Buttermilk, a by-product of making butter, and the soft wheat for flour, the other components of soda bread, were commonly available. The bread was cooked on a griddle or in a bastible, a big cast-iron pot with a lid that could be put right into coals or a turf fire.

Brown or White, Cake or Farl?

“Plain” soda bread often appears with a main meal to soak up gravy, or at breakfast. It comes both brown and white, and in two main types, cake and farl.

Traditional brown Irish soda bread is basic table bread made from whole meal flour, baking soda (bread soda), salt, and buttermilk.  White soda bread, made with white flour, is considered slightly more refined than brown soda bead and is sometimes considered a more special occasion bread.

Cake, soda bread that is kneaded, shaped into a flattish round, then deeply cut with a cross on the top and baked in an oven, tends to be found more in the south of Ireland. People in the North of Ireland seem to prefer farl — although both can be found in the North and South, sometimes with different names.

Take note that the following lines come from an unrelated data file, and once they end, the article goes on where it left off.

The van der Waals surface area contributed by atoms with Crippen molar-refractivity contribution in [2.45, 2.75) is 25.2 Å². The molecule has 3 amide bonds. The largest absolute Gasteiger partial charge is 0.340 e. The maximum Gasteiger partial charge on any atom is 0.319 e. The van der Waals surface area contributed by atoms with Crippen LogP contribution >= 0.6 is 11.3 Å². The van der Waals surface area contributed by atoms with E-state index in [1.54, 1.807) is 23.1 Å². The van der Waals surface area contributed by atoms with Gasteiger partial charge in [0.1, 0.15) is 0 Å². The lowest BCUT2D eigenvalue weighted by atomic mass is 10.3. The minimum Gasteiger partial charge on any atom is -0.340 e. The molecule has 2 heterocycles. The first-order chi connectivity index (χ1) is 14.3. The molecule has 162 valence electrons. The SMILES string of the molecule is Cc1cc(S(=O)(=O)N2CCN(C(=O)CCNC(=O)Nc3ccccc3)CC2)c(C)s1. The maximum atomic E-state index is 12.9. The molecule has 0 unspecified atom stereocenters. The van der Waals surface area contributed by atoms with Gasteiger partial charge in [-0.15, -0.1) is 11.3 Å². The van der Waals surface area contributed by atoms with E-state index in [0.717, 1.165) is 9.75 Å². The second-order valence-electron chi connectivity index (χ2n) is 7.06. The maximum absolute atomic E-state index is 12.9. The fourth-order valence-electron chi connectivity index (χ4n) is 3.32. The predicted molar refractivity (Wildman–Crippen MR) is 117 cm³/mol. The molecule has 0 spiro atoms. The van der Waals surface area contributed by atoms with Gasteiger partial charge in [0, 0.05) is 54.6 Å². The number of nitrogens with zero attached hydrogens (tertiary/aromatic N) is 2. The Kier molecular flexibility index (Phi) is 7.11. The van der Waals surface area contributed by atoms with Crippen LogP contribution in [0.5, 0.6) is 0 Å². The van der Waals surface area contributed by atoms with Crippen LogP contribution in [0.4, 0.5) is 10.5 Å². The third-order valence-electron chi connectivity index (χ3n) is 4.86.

For farl, the dough is rolled into a rough circle and cut all the way through — like a cross — into four pieces or farls (“farl” is a generic term for a triangular piece of baking).  It’s usually baked in a heavy frying pan on a griddle, or on top of the range or stove. It’s flatter and moister than cake.  Each farl is split in half “the wide way” before it’s eaten and is best when hot. It’s also allowed to cool and then grilled or fried as part of other dishes — especially Ulster Fry, a local breakfast where golden and crispy soda bread and potatoes are fried in reserved bacon fat and then served with Irish bacon, sausage, black pudding, tomato and egg.

What’s Spotted Dog?